Lacrosse Most Dangerous for Heart-Stopping Shots

George Boiardi, killed by a lacrosse ball in the chest

After Cornell University defenseman George Boiardi was struck in the chest with a lacrosse ball in the closing minutes of a 2004 collegiate game, he collapsed to the turf, and his heart stopped. The shot he blocked had killed him.

It was literally a million-to-one shot, if not more unlikely. But in a sport as fast-growing as lacrosse, an event that uncommon will happen multiple times at the college and high school level, says a new study.


Overall, 23 lacrosse players in the United States have had the sport trigger sudden death or cardiac arrest since 1980. Four have survived the experience; the other 19 died. The likely cause in Boiardi's case, say researchers, was commotio cordis -- a condition in which an impact of blunt force arriving within a specific range of 15 thousandths of a second in the heart's beating cycle sends an electrical impulse to the heart, stopping it.

The researchers stress, however, that cardiac arrest remains rare in lacrosse.

"The message is that there are risks associated with sports in young people, but it does not appear that lacrosse, which is the fastest growing youth sport in America, is associated with excessive risk compared to other sports," said Dr. Barry Maron of the Minneapolis Heart Institute Foundation, the study's lead author.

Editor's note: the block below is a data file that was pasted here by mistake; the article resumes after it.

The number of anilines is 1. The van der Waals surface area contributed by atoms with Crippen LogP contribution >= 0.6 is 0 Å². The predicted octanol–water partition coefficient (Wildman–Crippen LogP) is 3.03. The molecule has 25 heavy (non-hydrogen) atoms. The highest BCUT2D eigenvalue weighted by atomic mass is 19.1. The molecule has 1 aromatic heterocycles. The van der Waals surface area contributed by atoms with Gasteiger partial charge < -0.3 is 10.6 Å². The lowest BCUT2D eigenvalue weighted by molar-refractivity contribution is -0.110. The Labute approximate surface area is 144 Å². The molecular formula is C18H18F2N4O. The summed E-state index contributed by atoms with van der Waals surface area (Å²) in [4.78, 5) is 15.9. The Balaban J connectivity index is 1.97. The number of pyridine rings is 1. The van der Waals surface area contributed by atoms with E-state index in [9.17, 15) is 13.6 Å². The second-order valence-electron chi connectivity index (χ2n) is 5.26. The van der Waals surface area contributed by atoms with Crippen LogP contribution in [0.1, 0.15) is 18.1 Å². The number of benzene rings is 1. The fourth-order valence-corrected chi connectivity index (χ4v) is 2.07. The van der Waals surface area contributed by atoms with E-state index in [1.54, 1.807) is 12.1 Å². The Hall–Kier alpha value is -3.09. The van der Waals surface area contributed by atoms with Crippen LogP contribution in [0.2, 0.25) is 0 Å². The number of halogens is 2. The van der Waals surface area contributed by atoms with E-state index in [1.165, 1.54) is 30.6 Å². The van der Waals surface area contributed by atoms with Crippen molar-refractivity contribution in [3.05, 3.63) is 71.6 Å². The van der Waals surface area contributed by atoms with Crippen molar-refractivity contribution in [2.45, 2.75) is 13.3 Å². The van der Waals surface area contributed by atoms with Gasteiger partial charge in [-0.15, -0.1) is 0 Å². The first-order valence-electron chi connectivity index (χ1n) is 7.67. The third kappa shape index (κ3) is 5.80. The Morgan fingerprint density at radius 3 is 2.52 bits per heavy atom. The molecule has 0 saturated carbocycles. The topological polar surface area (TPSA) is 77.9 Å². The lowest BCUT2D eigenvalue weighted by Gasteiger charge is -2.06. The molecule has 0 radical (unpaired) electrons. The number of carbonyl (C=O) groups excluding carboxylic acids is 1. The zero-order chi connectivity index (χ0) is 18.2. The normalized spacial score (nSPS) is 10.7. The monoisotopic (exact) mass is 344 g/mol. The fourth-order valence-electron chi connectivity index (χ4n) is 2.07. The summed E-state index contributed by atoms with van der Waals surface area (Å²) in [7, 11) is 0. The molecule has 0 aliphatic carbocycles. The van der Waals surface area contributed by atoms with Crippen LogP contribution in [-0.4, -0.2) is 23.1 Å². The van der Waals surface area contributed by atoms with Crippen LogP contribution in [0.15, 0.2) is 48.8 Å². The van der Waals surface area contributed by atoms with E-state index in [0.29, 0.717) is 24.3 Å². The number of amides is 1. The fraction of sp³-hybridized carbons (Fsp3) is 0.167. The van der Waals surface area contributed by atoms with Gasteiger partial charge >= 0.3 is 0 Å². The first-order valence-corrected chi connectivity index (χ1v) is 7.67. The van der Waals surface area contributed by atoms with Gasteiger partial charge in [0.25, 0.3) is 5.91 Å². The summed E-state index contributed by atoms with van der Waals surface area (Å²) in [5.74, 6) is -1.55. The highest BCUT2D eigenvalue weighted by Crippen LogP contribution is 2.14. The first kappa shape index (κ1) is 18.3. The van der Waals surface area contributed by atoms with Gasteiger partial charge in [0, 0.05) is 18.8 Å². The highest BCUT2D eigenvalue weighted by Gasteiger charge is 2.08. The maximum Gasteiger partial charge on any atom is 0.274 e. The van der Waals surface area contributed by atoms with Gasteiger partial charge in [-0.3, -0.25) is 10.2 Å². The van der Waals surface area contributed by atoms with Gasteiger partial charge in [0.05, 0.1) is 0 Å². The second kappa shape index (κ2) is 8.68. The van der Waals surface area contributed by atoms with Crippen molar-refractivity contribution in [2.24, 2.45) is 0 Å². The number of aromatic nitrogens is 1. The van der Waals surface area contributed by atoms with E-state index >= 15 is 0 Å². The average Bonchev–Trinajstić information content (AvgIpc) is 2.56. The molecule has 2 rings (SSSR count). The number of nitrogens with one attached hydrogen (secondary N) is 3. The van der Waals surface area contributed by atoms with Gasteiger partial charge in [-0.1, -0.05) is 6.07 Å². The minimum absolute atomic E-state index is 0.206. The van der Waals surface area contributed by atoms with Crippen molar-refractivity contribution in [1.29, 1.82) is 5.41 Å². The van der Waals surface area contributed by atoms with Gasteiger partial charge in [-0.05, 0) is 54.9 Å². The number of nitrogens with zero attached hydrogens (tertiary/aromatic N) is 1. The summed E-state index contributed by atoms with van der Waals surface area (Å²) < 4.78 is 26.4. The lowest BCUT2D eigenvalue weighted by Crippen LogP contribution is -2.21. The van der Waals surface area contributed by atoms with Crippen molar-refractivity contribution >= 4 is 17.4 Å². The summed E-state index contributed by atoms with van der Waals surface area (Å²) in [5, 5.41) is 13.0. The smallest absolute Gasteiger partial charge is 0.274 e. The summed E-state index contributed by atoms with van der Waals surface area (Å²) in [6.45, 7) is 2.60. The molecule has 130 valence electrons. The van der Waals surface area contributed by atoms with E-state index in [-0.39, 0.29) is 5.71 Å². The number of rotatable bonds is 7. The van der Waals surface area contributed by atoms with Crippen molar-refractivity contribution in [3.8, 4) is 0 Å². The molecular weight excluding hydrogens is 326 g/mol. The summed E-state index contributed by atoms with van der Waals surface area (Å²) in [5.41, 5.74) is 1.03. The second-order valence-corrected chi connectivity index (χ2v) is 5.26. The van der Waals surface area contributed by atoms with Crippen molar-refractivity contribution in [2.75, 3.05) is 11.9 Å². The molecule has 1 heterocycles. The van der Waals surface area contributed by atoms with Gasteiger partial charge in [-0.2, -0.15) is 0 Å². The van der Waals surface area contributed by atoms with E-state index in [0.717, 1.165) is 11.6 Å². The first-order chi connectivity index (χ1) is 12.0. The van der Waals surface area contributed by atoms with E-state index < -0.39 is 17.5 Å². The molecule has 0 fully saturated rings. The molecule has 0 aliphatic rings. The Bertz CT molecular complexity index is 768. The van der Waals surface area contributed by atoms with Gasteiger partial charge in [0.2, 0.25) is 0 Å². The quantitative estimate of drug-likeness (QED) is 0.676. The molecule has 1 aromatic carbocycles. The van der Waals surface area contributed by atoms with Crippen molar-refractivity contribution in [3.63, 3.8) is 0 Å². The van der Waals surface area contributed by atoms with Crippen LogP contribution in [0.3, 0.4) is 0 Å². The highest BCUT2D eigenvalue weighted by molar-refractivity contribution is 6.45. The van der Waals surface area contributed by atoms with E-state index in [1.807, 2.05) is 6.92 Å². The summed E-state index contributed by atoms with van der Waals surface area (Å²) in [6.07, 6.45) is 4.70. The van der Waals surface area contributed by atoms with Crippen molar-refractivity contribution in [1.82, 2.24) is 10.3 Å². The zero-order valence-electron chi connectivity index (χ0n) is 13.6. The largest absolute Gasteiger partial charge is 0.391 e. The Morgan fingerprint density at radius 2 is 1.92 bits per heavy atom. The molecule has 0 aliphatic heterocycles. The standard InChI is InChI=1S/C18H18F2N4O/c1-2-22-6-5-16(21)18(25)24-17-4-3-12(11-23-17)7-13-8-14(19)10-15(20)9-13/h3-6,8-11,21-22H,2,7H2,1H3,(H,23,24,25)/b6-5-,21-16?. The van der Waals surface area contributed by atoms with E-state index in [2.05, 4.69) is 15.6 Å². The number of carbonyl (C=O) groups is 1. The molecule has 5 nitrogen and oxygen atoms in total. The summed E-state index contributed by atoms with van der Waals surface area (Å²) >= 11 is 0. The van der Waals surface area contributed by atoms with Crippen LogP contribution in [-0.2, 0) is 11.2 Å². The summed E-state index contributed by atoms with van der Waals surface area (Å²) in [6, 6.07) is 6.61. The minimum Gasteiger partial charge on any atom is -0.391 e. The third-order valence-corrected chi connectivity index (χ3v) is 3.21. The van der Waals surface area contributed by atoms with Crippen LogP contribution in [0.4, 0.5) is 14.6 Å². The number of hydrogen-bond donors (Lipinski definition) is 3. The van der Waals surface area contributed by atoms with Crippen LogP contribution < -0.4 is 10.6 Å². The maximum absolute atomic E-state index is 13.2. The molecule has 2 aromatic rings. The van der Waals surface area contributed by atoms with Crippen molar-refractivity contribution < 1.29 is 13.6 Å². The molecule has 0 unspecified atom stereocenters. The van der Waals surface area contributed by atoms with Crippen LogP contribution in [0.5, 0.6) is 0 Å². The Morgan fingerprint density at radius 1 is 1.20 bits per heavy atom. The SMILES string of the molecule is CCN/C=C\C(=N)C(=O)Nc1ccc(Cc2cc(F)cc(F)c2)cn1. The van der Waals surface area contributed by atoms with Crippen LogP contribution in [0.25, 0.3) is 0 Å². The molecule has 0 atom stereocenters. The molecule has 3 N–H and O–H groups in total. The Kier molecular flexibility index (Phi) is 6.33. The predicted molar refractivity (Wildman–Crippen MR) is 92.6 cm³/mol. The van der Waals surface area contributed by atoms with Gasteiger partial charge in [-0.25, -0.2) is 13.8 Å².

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The study appears in the most recent issue of Pediatrics.

While a slim majority of the deaths outlined in the study were from underlying heart conditions, commotio cordis -- which struck 10 times -- has drawn much of the attention, because death is likely preventable in many cases.

Twice in 2008 -- both at the high school level -- players blocked shots and suffered commotio cordis but were able to survive.

"When there were two episodes of commotio cordis on the field a year, a year and a half ago ... because these coaches recognized that this was a potential devastating injury ... they called for a defibrillator and both kids survived," said Dr. Jeff Mandak, a cardiologist in Harrisburg, Pa., and a member of U.S. Lacrosse's safety board.

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Mandak said that sudden death may never be fully preventable in lacrosse but that U.S. Lacrosse -- the sport's governing body -- has gone far to address the issue. A recreational lacrosse player himself, Mandak said he was invited to the safety board in 2000 by Steve Stenersen, president and CEO of U.S. Lacrosse, because of concerns about commotio cordis. U.S. Lacrosse organized a conference on the issue in 2007.

Of course, one of the main measures to avoid death by commotio cordis is to prevent it from occurring in the first place -- a function that is not served by available chest protectors.

Moran praised U.S. Lacrosse's safety efforts in that respect.

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"U.S. Lacrosse has made a large effort to support the design of an effective chest protector," he said. "Lacrosse, in that respect, is unique among national sports organizations. They've promoted this idea and supported ongoing research to create such a chest protector. They've done that on their own volition. They should be congratulated on their efforts to make their sport even safer than it is."

There are several problems with existing chest protectors used in lacrosse. In two of the six cases of commotio cordis in the study that resulted in death (and four of the 10 cases overall), players were goalies wearing chest protectors.

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